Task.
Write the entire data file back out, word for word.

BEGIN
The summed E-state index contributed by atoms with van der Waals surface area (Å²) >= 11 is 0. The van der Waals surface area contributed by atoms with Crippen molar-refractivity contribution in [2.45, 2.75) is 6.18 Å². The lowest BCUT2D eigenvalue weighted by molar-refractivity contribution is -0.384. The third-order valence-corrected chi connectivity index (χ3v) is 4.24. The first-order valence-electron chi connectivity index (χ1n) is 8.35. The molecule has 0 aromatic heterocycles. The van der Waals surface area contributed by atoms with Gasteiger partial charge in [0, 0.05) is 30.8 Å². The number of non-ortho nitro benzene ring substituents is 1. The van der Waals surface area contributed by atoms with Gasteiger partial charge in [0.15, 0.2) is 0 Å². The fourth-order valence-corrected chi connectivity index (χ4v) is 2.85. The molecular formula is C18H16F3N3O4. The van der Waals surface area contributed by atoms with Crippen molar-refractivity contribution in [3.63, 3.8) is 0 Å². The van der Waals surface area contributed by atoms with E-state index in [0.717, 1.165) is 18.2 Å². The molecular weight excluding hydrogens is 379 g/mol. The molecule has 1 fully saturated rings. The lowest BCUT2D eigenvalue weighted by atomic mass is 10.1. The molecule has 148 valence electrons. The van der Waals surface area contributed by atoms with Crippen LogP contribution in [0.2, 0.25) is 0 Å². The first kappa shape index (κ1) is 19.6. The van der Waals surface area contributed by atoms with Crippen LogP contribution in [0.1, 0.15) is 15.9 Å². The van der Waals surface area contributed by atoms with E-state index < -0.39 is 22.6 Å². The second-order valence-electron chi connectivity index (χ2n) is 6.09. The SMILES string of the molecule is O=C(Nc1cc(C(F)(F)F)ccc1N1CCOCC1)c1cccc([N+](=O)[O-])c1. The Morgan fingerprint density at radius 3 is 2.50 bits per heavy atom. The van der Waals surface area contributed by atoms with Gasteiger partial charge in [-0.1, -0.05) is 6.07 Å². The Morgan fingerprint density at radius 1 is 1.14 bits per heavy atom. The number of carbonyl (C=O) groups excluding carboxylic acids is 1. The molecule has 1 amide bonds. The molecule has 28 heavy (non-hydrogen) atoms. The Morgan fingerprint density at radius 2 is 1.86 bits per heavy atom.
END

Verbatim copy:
The summed E-state index contributed by atoms with van der Waals surface area (Å²) >= 11 is 0. The van der Waals surface area contributed by atoms with Crippen molar-refractivity contribution in [2.45, 2.75) is 6.18 Å². The lowest BCUT2D eigenvalue weighted by molar-refractivity contribution is -0.384. The third-order valence-corrected chi connectivity index (χ3v) is 4.24. The first-order valence-electron chi connectivity index (χ1n) is 8.35. The molecule has 0 aromatic heterocycles. The van der Waals surface area contributed by atoms with Gasteiger partial charge in [0, 0.05) is 30.8 Å². The number of non-ortho nitro benzene ring substituents is 1. The van der Waals surface area contributed by atoms with Gasteiger partial charge in [0.15, 0.2) is 0 Å². The fourth-order valence-corrected chi connectivity index (χ4v) is 2.85. The molecular formula is C18H16F3N3O4. The van der Waals surface area contributed by atoms with Crippen molar-refractivity contribution in [3.63, 3.8) is 0 Å². The van der Waals surface area contributed by atoms with E-state index in [0.717, 1.165) is 18.2 Å². The molecular weight excluding hydrogens is 379 g/mol. The molecule has 1 fully saturated rings. The lowest BCUT2D eigenvalue weighted by atomic mass is 10.1. The molecule has 148 valence electrons. The van der Waals surface area contributed by atoms with Crippen LogP contribution in [0.2, 0.25) is 0 Å². The first kappa shape index (κ1) is 19.6. The van der Waals surface area contributed by atoms with Crippen LogP contribution in [0.1, 0.15) is 15.9 Å². The van der Waals surface area contributed by atoms with E-state index < -0.39 is 22.6 Å². The second-order valence-electron chi connectivity index (χ2n) is 6.09. The SMILES string of the molecule is O=C(Nc1cc(C(F)(F)F)ccc1N1CCOCC1)c1cccc([N+](=O)[O-])c1. The Morgan fingerprint density at radius 3 is 2.50 bits per heavy atom. The van der Waals surface area contributed by atoms with Gasteiger partial charge in [-0.1, -0.05) is 6.07 Å². The Morgan fingerprint density at radius 1 is 1.14 bits per heavy atom. The number of carbonyl (C=O) groups excluding carboxylic acids is 1. The molecule has 1 amide bonds. The molecule has 28 heavy (non-hydrogen) atoms. The Morgan fingerprint density at radius 2 is 1.86 bits per heavy atom.